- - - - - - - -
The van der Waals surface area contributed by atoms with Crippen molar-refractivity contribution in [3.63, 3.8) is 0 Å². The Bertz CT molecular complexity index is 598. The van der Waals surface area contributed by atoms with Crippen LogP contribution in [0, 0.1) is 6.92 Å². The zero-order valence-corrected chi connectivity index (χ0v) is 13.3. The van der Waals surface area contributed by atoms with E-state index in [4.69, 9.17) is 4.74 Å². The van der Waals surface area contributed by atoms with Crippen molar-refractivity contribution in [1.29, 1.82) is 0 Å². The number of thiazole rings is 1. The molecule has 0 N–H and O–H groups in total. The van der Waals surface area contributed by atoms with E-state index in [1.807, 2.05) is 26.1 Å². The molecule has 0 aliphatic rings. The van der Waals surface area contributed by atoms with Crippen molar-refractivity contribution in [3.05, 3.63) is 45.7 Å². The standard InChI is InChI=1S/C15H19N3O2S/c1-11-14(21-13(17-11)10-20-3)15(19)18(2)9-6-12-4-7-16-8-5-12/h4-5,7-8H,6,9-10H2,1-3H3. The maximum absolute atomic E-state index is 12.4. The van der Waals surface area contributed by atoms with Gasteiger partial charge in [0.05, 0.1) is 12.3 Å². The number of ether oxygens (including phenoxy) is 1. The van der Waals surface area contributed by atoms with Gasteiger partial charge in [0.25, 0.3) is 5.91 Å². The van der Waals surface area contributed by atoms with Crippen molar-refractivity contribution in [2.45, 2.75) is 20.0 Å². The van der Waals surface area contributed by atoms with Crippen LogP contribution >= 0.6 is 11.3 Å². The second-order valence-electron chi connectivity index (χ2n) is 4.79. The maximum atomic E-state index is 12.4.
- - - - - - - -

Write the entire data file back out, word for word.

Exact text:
The van der Waals surface area contributed by atoms with Crippen molar-refractivity contribution in [3.63, 3.8) is 0 Å². The Bertz CT molecular complexity index is 598. The van der Waals surface area contributed by atoms with Crippen LogP contribution in [0, 0.1) is 6.92 Å². The zero-order valence-corrected chi connectivity index (χ0v) is 13.3. The van der Waals surface area contributed by atoms with E-state index in [4.69, 9.17) is 4.74 Å². The van der Waals surface area contributed by atoms with Crippen molar-refractivity contribution in [1.29, 1.82) is 0 Å². The number of thiazole rings is 1. The molecule has 0 N–H and O–H groups in total. The van der Waals surface area contributed by atoms with E-state index in [1.807, 2.05) is 26.1 Å². The molecule has 0 aliphatic rings. The van der Waals surface area contributed by atoms with Crippen molar-refractivity contribution in [3.05, 3.63) is 45.7 Å². The standard InChI is InChI=1S/C15H19N3O2S/c1-11-14(21-13(17-11)10-20-3)15(19)18(2)9-6-12-4-7-16-8-5-12/h4-5,7-8H,6,9-10H2,1-3H3. The maximum absolute atomic E-state index is 12.4. The van der Waals surface area contributed by atoms with Gasteiger partial charge in [0.05, 0.1) is 12.3 Å². The number of ether oxygens (including phenoxy) is 1. The van der Waals surface area contributed by atoms with Gasteiger partial charge in [0.25, 0.3) is 5.91 Å². The van der Waals surface area contributed by atoms with Crippen molar-refractivity contribution in [2.45, 2.75) is 20.0 Å². The van der Waals surface area contributed by atoms with Crippen LogP contribution >= 0.6 is 11.3 Å². The second-order valence-electron chi connectivity index (χ2n) is 4.79. The maximum atomic E-state index is 12.4.